After serving a stint back in New York, Earl, Lynn and their children returned to Europe and remained posted in London for many years. We overlapped in the UK during the years 1981-1985, and we renewed the friendship that we had already established. (Important fact: Earl imported the very first Weber grill into the UK, and many of his friends enjoyed his outdoor cooking at the Hathaway’s house on the corner of Caroline and Eaton Terraces – God knows what the natives thought!)
Dennis Goggin, in his tribute to Earl, absolutely described Earl perfectly – a gentleman through and through, a scholar, and a very very good friend.
He will be greatly missed.
From Tim McGinnis: Earl and I met during our first week of credit training in July 1968. From the very beginning it was apparent that Earl was a gentle soul. Once we had struggled through the training program, Earl and his family were assigned to Antwerp, George Rapport and family to Paris and my family to London. About once every three months the three couples would get together in one of the three locations for a little R and R. Earl quickly took over the role of the locator of fine restaurants and adult beverages. It was truly a magical time for all of us with Earl leading the way.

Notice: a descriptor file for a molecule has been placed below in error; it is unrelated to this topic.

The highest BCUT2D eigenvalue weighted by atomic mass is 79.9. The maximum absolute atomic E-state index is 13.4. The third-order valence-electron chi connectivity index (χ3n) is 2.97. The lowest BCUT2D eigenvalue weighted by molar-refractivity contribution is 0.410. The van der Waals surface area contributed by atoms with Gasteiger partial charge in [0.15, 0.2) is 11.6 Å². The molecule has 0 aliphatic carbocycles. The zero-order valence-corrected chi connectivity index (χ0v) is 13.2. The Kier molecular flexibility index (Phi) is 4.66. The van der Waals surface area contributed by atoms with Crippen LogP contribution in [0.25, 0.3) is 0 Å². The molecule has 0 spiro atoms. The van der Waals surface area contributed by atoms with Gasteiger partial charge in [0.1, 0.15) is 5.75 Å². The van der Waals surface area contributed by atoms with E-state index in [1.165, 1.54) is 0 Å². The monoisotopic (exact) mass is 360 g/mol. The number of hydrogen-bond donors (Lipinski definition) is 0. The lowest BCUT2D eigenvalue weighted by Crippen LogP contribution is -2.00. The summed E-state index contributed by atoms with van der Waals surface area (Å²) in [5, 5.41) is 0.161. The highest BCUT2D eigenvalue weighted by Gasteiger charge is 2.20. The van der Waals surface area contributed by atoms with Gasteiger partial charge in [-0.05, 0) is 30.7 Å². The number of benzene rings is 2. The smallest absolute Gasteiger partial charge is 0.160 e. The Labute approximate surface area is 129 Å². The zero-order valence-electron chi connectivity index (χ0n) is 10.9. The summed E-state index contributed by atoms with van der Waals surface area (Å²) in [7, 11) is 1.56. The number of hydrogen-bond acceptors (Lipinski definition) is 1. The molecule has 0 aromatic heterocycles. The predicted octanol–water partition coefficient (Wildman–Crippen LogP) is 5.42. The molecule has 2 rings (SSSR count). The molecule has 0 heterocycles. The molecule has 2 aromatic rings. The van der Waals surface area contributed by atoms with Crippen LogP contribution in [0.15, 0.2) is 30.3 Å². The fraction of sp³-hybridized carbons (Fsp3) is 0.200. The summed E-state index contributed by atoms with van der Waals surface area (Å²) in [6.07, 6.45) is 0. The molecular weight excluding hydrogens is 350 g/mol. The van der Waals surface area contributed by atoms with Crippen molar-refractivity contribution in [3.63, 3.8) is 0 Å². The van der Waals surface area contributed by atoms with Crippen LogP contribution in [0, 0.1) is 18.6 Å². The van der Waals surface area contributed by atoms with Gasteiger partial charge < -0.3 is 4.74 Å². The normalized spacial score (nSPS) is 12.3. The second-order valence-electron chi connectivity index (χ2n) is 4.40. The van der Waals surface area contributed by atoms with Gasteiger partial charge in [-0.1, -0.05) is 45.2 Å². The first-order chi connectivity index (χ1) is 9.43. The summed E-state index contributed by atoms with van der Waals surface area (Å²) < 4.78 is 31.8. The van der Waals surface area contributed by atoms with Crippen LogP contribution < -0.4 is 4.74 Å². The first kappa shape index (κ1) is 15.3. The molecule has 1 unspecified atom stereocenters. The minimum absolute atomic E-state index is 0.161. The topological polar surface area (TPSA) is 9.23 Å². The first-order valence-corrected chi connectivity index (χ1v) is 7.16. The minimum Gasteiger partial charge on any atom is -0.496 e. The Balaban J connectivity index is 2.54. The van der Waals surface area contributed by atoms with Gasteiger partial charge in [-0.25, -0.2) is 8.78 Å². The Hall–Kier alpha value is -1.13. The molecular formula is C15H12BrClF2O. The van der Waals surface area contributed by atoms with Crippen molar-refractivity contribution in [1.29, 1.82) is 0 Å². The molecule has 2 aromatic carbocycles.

I was fortunate over the years to work several times alongside Earl, which allowed us to continue our tour of fine food establishments. Throughout this period his great sense of humor and knowledge of fine wines always came to the forefront.
Towards the end of our careers with Chase whenever I was in New York we would share lunch or dinner with many stories and laughs about our earlier years.
It is with great regret that I must say good by to a marvelous human being. God bless you Earl.
From Roger Griffin: I remember Earl Hathaway exactly as Dennis Goggin and others have described him. Courteous and a scholar and, in addition, seemingly completely free of the stress that afflicted the rest of us from time to time. I have this mental picture of him sitting back in his chair with one arm on his desk listening quietly but just a tad quizzically – perhaps that’s what Dennis meant - to the latest stories of what horrors Tony Terracciano (note the double “c” – googling with a single “c” brings you to some actor) had visited on some poor wretch. He also, as I recall, was always impeccably dressed and dedicated to the wearing of bow ties which seemed almost risqué in those days.